Security and fear – it’s time to educate

This morning I was invited to a very insightful panel discussion run by TalkTalk in partnership with Freud Communications about cybercrime. Cybercrime and issues around internet security have been on the rise recently; from Sony to TalkTalk themselves. Google and McAfee estimate there are 2000 cyberattacks every day around the world, costing the global economy about £300bn a year. A journal which I picked up today at the event (The Brewery Journal – well worth a read) reflects these figures: according to the 2015 UK Crime Survey there were an estimated 5.1 million cybercrimes and frauds last year in the UK alone, costing the UK economy £27 billion a year. It all seems very scary, but significantly lowering these figures is not impossible; we just need to educate.

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Image courtesy of The Brewery Journal

 

“97% of cybercrimes happen due to human frailty”

This is what Matt Hancock MP, the government minister who is responsible for cybersecurity, said this morning and he’s not wrong. Digital is something that isn’t going away and it’s really important for people to be smart and informed on the approaches they need to take when using the internet.

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Image courtesy of The Brewery Journal

 

I regularly meet vulnerable and socially excluded people when I visit our community partners, and they have concerns about internet security.

Our very popular resources on Learn My Way are great for educating learners about cybersecurity. In our beginners section we have Using the Internet Safely to introduce newbies to the dangers surrounding the internet and tell them the right steps to take to avoid these dangers. For those who are ready to move on to the more advanced stuff we’ve got Staying Safe Online and Keeping Your Information Safe, which show learners how to keep their tech safe from viruses. It’s also really important that we’ve backed hints and tips on keeping safe inside our other relevant online courses – we don’t expect people to know they need to do the explicit safety courses – we support them to keep their data safe on Facebook (in the Facebook course), to be clever when online shopping (in the online shopping course), and to set up good passwords and avoid phishing in the email course. If you’re internet safety savvy it’s easy to surf the web every day with no problems.

Raising Awareness

Today Dido Harding, CEO of TalkTalk, said that it’s important not to hide away and that we should be talking openly about this important issue. I firmly agree and I was thrilled to hear that the government is building a new cybersecurity centre and that the Cyber First scheme will be recruiting 1000 graduates – a good move in the fight against cybercrime.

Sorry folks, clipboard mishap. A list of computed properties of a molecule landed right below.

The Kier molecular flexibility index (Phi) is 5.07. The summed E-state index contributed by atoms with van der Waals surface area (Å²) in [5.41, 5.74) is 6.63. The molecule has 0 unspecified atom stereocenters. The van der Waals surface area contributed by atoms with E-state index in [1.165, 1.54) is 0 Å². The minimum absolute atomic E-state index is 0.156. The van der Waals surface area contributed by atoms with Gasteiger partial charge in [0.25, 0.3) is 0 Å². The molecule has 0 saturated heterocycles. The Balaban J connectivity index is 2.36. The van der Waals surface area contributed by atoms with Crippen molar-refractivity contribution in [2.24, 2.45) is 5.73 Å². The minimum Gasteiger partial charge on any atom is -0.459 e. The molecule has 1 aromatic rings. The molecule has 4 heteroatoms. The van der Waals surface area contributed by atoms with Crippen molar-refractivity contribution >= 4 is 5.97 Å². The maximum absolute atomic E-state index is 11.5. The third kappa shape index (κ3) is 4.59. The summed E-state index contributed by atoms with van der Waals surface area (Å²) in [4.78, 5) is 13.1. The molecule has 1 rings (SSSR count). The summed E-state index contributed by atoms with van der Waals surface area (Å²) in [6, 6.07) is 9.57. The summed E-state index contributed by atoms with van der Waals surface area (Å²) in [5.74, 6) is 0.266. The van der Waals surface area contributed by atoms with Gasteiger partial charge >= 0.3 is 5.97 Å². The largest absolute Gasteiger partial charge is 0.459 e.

Raising awareness is also at the forefront of the fight. Campaigns like Safer Internet Day and European Get Online Week are two causes which we support and promote here at Tinder Foundation, the latter of which is taking place next week. ‘Trust and confidence’ is one of the key themes surrounding this year’s campaign, aiming to raise awareness around online identities and cybersecurity to help people become more confident internet users.

Of course, we can’t wipe out cybercrime and hackers completely. As much as we’d like to, that’s just impossible. But what we can do is raise awareness and educate people. I felt inspired by something that Dido said today and thought I’d use it to finish this blog (apologies to Dido if I haven’t remembered this exactly): “I’m hopeful that the virtual world can be every bit as safe as the physical world (which isn’t completely safe, as it never can be).”

We’ve helped 1.8 million vulnerable and socially excluded people make positive changes to their lives through learning how to use the internet. We help them to keep safe, but I think we can do more. So, what’s next? We’ll get out to our community partners and talk to some of our users and work out what ‘more’ might be.

2 thoughts on “Security and fear – it’s time to educate

  1. Pingback: Security and fear – it’s time to educate – Helen Milner | Public Sector Blogs

  2. “97% of cybercrimes happen due to human frailty”

    I think that’s right – even though we know about things like phishing emails, we need to keep reminding ourselves. The other thing is that risks develop as the criminals get more sophisticated, so although we may be able to spot the obvious phishing email, the more targeted spear phishing attacks are harder to spot. We’ve made a number of videos about cyber security – the latest is about using wifi hotspots https://youtu.be/RODVy_vS-LI

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